That sense of relief is almost here for Susan, Leo, and April. From their different circumstances and team sizes, they have all reached a similar point—the grant application is done and they are ready to submit. Before sending it in to the agency, though, they would also like to review the application to make sure it is ready. This review involves their team internally reviewing the accuracy and quality of the application, but it also includes validating it in Grants.gov.
Almost Ready to Submit
To reach this point, all the mandatory forms in the workspace need to be in the Passed status, as well as any optional forms you’ve selected. This activates the Check Application and, in most cases, the Sign and Submit button as well (the specific activation requirements are in the Submit a Workspace help article).
What does the Check Application button do? This button puts the application through a validation process, which provides validation across all forms in workspace along with checking other business rules. If the validation fails, a list of errors will be displayed. You can then fix each error before submitting. Note: This validation does not represent a qualitative assessment of data you entered into the forms; you are responsible for reviewing the accuracy and quality of your application.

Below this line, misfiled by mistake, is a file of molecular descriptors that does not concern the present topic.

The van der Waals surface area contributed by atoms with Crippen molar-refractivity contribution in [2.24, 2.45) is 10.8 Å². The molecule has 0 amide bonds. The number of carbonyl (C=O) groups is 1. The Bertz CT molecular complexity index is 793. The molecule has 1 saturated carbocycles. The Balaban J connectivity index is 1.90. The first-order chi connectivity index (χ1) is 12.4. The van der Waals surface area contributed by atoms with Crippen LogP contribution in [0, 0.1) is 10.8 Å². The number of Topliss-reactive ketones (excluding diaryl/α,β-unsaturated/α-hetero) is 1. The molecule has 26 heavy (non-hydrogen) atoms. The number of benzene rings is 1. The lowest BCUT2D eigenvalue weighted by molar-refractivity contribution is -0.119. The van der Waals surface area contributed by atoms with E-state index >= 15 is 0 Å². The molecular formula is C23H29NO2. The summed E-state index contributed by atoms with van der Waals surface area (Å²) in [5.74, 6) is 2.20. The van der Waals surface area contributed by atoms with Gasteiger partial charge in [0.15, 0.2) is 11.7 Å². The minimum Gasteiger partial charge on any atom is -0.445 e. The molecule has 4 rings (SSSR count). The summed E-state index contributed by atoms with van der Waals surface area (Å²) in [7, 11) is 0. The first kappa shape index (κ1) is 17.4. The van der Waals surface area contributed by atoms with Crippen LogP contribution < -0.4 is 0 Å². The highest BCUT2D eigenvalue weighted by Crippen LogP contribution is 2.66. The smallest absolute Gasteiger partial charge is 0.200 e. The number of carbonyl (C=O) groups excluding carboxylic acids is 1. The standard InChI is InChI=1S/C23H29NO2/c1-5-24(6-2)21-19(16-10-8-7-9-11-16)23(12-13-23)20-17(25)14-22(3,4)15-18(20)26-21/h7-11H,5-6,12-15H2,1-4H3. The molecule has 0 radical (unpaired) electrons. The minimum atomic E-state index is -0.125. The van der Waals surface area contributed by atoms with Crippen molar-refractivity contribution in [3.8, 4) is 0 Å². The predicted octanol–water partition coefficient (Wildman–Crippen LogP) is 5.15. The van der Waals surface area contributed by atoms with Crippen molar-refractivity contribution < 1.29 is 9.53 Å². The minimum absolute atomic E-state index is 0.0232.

After finishing the check and fixing any errors, Susan, Leo, and April are ready to click the Sign and Submit button.
The Standard AOR role is the minimum required role to submit an application in Grants.gov. Susan, Leo, and April each have the Standard AOR role already. If you have questions about other roles, please review the Grants.gov Workspace Roles page.
Be sure to write down the Grants.gov application tracking number that you receive in the application submission confirmation screen—this will be helpful later.